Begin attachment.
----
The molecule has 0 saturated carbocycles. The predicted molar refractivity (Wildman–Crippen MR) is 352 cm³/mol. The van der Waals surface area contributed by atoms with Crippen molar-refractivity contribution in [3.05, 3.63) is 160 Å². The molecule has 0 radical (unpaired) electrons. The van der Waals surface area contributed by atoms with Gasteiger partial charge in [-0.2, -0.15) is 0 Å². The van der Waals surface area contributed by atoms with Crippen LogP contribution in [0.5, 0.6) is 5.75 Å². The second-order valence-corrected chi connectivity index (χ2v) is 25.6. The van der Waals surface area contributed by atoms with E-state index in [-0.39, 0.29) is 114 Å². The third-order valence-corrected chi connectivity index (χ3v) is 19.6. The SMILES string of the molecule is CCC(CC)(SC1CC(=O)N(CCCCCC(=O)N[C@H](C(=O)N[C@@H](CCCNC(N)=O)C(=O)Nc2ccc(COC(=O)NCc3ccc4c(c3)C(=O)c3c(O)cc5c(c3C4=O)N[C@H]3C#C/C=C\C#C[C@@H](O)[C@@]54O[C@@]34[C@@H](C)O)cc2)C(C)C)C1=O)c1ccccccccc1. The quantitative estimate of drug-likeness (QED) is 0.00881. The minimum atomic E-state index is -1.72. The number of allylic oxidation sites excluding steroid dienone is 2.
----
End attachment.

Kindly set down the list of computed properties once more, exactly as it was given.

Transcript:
The molecule has 0 saturated carbocycles. The predicted molar refractivity (Wildman–Crippen MR) is 352 cm³/mol. The van der Waals surface area contributed by atoms with Crippen molar-refractivity contribution in [3.05, 3.63) is 160 Å². The molecule has 0 radical (unpaired) electrons. The van der Waals surface area contributed by atoms with Gasteiger partial charge in [-0.2, -0.15) is 0 Å². The van der Waals surface area contributed by atoms with Crippen LogP contribution in [0.5, 0.6) is 5.75 Å². The second-order valence-corrected chi connectivity index (χ2v) is 25.6. The van der Waals surface area contributed by atoms with E-state index in [-0.39, 0.29) is 114 Å². The third-order valence-corrected chi connectivity index (χ3v) is 19.6. The SMILES string of the molecule is CCC(CC)(SC1CC(=O)N(CCCCCC(=O)N[C@H](C(=O)N[C@@H](CCCNC(N)=O)C(=O)Nc2ccc(COC(=O)NCc3ccc4c(c3)C(=O)c3c(O)cc5c(c3C4=O)N[C@H]3C#C/C=C\C#C[C@@H](O)[C@@]54O[C@@]34[C@@H](C)O)cc2)C(C)C)C1=O)c1ccccccccc1. The quantitative estimate of drug-likeness (QED) is 0.00881. The minimum atomic E-state index is -1.72. The number of allylic oxidation sites excluding steroid dienone is 2.